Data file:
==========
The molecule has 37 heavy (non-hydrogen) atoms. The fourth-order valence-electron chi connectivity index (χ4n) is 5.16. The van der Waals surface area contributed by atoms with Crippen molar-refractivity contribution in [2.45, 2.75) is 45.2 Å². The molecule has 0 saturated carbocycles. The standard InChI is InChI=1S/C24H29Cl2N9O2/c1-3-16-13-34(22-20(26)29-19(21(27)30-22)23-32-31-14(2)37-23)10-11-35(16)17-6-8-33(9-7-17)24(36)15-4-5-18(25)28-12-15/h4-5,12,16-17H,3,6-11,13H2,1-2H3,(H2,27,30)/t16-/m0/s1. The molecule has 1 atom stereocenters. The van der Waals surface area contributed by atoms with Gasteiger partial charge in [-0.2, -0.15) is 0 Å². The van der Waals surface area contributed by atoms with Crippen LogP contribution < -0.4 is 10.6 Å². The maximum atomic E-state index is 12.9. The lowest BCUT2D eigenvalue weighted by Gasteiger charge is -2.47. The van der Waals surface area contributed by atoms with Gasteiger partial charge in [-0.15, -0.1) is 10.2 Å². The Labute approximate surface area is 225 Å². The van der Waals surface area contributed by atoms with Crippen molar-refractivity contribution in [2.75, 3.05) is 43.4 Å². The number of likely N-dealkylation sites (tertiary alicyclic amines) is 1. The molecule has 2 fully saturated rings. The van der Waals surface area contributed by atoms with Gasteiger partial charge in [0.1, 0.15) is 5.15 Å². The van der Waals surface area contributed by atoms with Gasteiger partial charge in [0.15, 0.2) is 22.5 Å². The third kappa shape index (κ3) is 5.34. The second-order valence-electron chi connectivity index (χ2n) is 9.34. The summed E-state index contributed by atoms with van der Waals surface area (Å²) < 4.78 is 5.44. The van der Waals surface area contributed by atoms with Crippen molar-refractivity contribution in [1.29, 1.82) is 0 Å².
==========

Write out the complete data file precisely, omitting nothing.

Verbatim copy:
The molecule has 37 heavy (non-hydrogen) atoms. The fourth-order valence-electron chi connectivity index (χ4n) is 5.16. The van der Waals surface area contributed by atoms with Crippen molar-refractivity contribution in [2.45, 2.75) is 45.2 Å². The molecule has 0 saturated carbocycles. The standard InChI is InChI=1S/C24H29Cl2N9O2/c1-3-16-13-34(22-20(26)29-19(21(27)30-22)23-32-31-14(2)37-23)10-11-35(16)17-6-8-33(9-7-17)24(36)15-4-5-18(25)28-12-15/h4-5,12,16-17H,3,6-11,13H2,1-2H3,(H2,27,30)/t16-/m0/s1. The molecule has 1 atom stereocenters. The van der Waals surface area contributed by atoms with Gasteiger partial charge in [-0.2, -0.15) is 0 Å². The van der Waals surface area contributed by atoms with Crippen LogP contribution < -0.4 is 10.6 Å². The maximum atomic E-state index is 12.9. The lowest BCUT2D eigenvalue weighted by Gasteiger charge is -2.47. The van der Waals surface area contributed by atoms with Gasteiger partial charge in [-0.15, -0.1) is 10.2 Å². The Labute approximate surface area is 225 Å². The van der Waals surface area contributed by atoms with Crippen molar-refractivity contribution in [2.75, 3.05) is 43.4 Å². The number of likely N-dealkylation sites (tertiary alicyclic amines) is 1. The molecule has 2 fully saturated rings. The van der Waals surface area contributed by atoms with Gasteiger partial charge in [0.1, 0.15) is 5.15 Å². The van der Waals surface area contributed by atoms with Gasteiger partial charge in [0.15, 0.2) is 22.5 Å². The third kappa shape index (κ3) is 5.34. The second-order valence-electron chi connectivity index (χ2n) is 9.34. The summed E-state index contributed by atoms with van der Waals surface area (Å²) < 4.78 is 5.44. The van der Waals surface area contributed by atoms with Crippen molar-refractivity contribution in [1.29, 1.82) is 0 Å².